How To Make 3 Killer Negronis From a Master of the Classic Italian Cocktail
The only ‘gronis you’ll ever need.
The Negroni, more than the martini or the Manhattan, has become the cocktail that signals you know what you’re doing: a nod to the bartender that you’re not messing around. Campari, sweet vermouth, and gin stirred together to achieve spirituous harmony—bitter but bright, sweet but strong.
Invented in 1919, it’s a classic, but it’s also spurred countless twists and riffs over the years. Consider the Negroni Sbagliato, which translates to the “wrong” or “false” Negroni.
Legend goes that at Milan’s Bar Basso, a bartender mistakenly swapped gin for sparkling wine, but the customer loved it and voilà: The Sbagliato was born. It’s a great story, but it appears to be apocryphal: The Negroni Sbagliato may not be so sbagliato after all.
“It’s just a story; [my father] was experimenting with many drinks,” says Maurizio Stocchetto, whose father, Mirko, bought the bar 50 years ago and is credited with creating the drink in the early 1970s. “It was tongue-in-cheek, but the name was very catchy.”
Interestingly, like Frankenstein and his monster, the inventor considered it an abomination. “He hated it,” Stocchetto says.
Flash forward to today, an age when creative cocktails abound. Bartenders must find new ways to innovate and fresh drinks to craft, and no ground is more fertile for sowing than that of the Negroni.
“Like many great classic cocktails, the Negroni started out as a single drink but has since evolved into a category of drinks,” says Naren Young of Manhattan’s Dante, New York City’s Negroni epicenter.
“And you could argue that there was a ‘Negroni family tree’ of sorts building at an early stage.” He explains how the Americano—Campari and sweet vermouth with club soda rather than gin—”shares the same DNA” as, and predates, the Negroni itself, while drinks such as the Boulevardier, with bourbon or rye instead of gin, came later.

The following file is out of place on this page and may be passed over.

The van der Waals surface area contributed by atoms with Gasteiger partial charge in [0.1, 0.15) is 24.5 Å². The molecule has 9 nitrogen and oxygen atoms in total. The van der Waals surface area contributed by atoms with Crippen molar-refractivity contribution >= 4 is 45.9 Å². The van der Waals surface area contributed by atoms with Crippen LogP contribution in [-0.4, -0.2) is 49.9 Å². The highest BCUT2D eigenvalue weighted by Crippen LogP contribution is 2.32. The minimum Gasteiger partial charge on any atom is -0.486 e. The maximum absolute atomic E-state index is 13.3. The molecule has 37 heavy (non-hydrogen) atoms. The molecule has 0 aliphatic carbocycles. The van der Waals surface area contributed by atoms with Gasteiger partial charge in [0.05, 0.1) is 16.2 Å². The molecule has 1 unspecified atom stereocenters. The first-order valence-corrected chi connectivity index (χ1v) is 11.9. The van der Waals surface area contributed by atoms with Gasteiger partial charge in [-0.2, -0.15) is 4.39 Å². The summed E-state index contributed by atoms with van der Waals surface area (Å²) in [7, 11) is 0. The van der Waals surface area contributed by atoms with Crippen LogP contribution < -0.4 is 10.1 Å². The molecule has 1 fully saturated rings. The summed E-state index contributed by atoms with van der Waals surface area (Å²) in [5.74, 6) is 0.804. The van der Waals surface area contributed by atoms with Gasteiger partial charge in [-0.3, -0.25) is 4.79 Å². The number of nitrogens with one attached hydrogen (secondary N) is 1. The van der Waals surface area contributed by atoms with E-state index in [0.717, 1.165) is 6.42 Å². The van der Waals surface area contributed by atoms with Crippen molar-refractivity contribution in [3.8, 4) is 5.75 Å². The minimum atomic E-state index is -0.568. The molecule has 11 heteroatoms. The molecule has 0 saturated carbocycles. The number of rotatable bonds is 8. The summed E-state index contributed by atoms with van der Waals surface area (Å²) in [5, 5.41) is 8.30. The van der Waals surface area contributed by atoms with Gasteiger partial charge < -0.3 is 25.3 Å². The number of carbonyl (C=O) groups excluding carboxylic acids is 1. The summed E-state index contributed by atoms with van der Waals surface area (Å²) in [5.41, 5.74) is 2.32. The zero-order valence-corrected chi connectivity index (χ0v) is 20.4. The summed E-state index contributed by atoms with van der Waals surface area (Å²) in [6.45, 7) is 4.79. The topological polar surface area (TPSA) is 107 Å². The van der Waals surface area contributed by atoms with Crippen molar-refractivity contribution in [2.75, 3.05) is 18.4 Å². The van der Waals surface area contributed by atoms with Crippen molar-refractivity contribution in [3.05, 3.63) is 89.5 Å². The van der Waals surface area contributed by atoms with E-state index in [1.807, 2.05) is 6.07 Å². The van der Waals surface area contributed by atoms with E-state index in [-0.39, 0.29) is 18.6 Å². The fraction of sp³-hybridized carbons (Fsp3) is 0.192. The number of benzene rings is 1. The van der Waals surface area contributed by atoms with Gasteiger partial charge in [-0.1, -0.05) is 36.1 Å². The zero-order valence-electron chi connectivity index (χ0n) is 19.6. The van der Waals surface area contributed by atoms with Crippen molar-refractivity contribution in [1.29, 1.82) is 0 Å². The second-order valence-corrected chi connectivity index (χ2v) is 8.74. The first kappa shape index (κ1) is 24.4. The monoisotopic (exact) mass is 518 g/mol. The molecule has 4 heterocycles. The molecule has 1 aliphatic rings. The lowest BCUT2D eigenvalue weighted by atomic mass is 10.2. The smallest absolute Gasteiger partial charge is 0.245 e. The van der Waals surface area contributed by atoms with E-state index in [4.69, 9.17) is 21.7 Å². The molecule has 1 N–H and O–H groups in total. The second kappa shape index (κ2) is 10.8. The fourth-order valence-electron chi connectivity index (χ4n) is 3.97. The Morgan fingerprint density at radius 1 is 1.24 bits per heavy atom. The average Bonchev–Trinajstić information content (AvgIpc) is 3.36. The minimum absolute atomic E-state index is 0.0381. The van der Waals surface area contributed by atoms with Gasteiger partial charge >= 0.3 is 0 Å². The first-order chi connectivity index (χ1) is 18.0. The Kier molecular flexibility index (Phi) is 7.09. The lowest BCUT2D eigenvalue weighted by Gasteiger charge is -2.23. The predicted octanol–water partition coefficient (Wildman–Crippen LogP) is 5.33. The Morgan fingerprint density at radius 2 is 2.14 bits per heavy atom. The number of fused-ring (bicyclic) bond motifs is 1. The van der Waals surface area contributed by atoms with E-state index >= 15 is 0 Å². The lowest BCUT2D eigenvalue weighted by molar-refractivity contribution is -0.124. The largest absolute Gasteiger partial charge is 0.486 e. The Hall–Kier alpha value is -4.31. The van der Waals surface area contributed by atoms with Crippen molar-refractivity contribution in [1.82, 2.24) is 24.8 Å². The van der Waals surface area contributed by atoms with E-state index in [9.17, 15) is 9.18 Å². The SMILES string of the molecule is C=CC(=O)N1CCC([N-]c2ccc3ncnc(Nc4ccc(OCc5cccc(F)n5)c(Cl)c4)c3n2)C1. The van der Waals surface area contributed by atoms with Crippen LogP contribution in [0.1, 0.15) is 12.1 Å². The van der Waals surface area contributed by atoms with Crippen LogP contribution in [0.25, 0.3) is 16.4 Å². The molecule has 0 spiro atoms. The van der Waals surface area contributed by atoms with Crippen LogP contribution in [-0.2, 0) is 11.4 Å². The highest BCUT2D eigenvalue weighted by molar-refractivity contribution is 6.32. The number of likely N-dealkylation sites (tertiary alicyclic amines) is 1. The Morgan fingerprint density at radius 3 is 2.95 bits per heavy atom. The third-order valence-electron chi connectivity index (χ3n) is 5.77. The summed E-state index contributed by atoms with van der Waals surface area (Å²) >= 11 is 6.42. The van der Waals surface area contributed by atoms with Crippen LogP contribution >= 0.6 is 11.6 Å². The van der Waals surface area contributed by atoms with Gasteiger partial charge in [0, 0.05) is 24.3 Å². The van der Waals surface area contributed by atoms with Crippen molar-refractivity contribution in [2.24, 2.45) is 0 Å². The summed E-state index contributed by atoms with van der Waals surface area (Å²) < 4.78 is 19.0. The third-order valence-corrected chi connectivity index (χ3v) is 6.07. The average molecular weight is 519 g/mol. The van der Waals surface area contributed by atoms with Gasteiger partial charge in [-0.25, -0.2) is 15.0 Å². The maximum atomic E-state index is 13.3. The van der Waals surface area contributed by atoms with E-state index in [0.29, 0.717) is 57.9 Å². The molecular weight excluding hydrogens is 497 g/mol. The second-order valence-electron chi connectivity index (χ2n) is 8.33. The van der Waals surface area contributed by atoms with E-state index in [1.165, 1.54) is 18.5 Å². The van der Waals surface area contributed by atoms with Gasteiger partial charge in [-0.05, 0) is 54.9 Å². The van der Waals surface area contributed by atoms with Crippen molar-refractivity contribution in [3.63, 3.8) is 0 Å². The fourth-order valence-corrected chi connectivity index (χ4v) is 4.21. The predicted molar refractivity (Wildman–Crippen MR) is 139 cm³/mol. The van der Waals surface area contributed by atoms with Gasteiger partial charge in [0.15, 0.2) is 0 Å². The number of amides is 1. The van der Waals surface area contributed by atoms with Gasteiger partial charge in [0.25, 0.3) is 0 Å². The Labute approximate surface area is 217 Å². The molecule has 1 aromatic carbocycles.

As Young notes, the Negroni’s DNA is generally taken to be the combination of Campari and sweet vermouth. Stretched to its farthest, though, potentially any manner of bitter and vermouth with additional spirits can be construed as a Negroni variation.
Take one of the standouts on Dante’s dozen-deep Negroni Sessions menu, the Negroni Bianco. There’s gin, both dry and bianco vermouths, and a quinquina bitter rather than Campari. “This is a lot lighter, softer, and more elegant,” Young says. “But it still has the hallmarks of a great Negroni.”
In Lausanne, Switzerland, bar manager Anthony Boschat of the Beau-Rivage Palace Bar offers a Barrel Aged Negroni as his choice rendition. He also crafts house-made sweet vermouth specifically for the drink. After letting it mature long enough in the barrel, Boschat displays the batch in a glass decanter, stirring each cocktail with ice by the order and expressing an orange peel to awaken the drink from its slumber.
So there’s no such thing as sbagliato when it comes to the Negroni. All variations are welcome—as long as you heed Young’s warning: “Each contemporary Negroni riff should still show those classic characteristics that make a Negroni, well, a Negroni. It should have that bitter backbone.”
- 1 oz. Dorothy Parker gin
- 3/4 oz. Contratto Bitter
- 3/4 oz. La Quintinye dry vermouth
- METHOD: Stir & strain on new ice
- GLASS: Etched Rocks
- GARNISH: Lemon twist (discard) + dehydrated lemon wheel
- 1 oz. Wild Turkey ‘81’ rye
- 3/4 oz. Campari
- 3/4 oz. Noilly Prat dry vermouth
- METHOD: Stir and strain on 1 large ice cube
- GLASS: Etched Rocks
- GARNISH: Lemon twist
- 1 oz. Campari
- 1 oz. Martini & Rossi sweet vermouth
- METHOD: Build over ice. Top with Perrier. Stir
- GLASS: Highball
- GARNISH: Orange wedge
For more Negroni cocktail inspiration, visit Dante’s website.